“Theater owners need to be more willing to compromise on how the profits for a film are split,” says Verdi. He points to the industry standard of a 70/30 split as being cost-prohibitive, especially when you add in the cost of distribution. With these large bites of the revenue apple, there is little left over for the filmmakers. But streaming and other online platforms are giving producers and filmmakers other options to bring their stories to the public and keep more of the profits.

While the popularity of streaming services has put a substantial dent in the larger movie theater chains’ profits, they just may prove to be a boon for the independent theaters and art house cinemas. In addition to complaints of the cost of multiplex theaters, many moviegoers also lament the loss of the immersive experience that theaters used to provide. Instead of focusing on the experience, multiplex theaters focus on the convenience, providing more screens for more film options, but these options often leave customers crammed into small screening rooms, wondering whatever happened to the “big screen.”

And that immersive experience is something that streaming services also cannot offer customers. People who love film still love going to the movies, too. In a survey conducted last year by Art House Convergence, 65% of the more than 20,000 moviegoers surveyed said they considered their local theater a valuable factor for their overall quality of life.

Unlike multiplex theaters that tend to offer only the latest studio blockbusters, local theaters often showcase the works of independent filmmakers, foreign films, cult classics, older films and niche films.

Verdi thinks there will be a comeback for independent theaters, “As long as a theater is financially stable, they have many more options to attract moviegoers than the large chain movie theaters.” He points to his own film, Vault, as a perfect example. Although the film debuted last month on streaming services, it has also been running simultaneously at Empire Cinemas in East Providence for the past eight weeks for those who want to enjoy the film in a theater instead of at home.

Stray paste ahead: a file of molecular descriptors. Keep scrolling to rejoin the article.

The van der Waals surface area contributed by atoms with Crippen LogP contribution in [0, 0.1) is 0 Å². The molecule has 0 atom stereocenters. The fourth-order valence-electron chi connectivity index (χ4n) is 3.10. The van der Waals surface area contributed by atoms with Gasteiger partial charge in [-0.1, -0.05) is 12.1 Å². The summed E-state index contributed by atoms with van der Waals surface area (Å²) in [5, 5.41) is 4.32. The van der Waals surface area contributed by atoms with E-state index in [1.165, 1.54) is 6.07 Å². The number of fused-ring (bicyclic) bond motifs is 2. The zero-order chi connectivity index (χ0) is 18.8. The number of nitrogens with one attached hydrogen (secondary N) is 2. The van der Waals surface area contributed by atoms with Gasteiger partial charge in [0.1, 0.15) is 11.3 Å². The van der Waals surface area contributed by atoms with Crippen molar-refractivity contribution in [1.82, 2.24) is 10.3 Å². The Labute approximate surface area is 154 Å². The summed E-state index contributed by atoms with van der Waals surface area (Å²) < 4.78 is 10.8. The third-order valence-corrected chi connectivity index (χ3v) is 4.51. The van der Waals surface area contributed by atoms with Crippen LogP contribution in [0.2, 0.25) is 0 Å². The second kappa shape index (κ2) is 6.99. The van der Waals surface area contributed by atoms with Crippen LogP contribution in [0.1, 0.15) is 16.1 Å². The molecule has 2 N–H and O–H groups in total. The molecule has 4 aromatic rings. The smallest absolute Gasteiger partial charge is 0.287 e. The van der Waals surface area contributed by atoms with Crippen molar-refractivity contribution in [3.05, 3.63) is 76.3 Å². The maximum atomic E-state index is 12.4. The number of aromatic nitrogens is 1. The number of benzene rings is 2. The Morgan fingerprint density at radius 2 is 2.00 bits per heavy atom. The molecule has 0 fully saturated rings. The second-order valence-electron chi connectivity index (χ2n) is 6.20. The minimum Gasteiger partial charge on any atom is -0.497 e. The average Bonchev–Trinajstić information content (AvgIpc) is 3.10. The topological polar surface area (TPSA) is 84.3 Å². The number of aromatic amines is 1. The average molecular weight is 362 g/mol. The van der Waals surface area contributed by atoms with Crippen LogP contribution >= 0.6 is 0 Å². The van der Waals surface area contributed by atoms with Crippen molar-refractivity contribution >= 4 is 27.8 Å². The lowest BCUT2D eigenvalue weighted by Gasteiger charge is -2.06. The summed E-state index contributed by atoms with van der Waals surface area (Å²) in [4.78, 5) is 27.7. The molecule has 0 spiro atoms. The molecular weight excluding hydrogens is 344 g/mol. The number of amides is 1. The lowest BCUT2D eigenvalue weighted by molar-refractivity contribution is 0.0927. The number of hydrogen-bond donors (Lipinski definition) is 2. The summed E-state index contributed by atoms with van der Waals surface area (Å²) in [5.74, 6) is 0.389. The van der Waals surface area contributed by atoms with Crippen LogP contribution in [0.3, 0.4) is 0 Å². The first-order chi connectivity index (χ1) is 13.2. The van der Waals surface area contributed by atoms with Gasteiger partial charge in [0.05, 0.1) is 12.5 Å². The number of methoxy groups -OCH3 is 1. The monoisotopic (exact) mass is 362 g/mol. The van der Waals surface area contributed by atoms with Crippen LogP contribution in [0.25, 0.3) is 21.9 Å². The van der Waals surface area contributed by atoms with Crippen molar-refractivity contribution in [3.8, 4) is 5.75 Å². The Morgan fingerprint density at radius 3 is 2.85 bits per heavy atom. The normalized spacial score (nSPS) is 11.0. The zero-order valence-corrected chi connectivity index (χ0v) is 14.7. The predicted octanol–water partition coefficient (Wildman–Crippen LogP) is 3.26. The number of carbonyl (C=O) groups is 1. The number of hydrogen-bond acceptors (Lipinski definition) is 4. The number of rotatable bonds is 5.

RI currently has two dedicated independent movie theaters operating in the state, Avon Cinema ( and the Jane Pickens Theater & Event Center.

The Avon Cinema, located at 260 Thayer St., Providence, has been around since 1938 and has been owned by the same family since the day its doors opened. Walking into the lobby of the Avon is like stepping back in time, with its original art deco styling throughout the building.

The Jane Pickens Theater & Event Center ( can be found at 49 Touro St., Newport. Built in 1834, the art house cinema began showing films in the 1920s. Today, the JPT Newport offers film lovers a full schedule of films and events throughout the year.  

No matter where you’re watching a movie, whether it’s in a theater or in your living room, don’t forget the popcorn!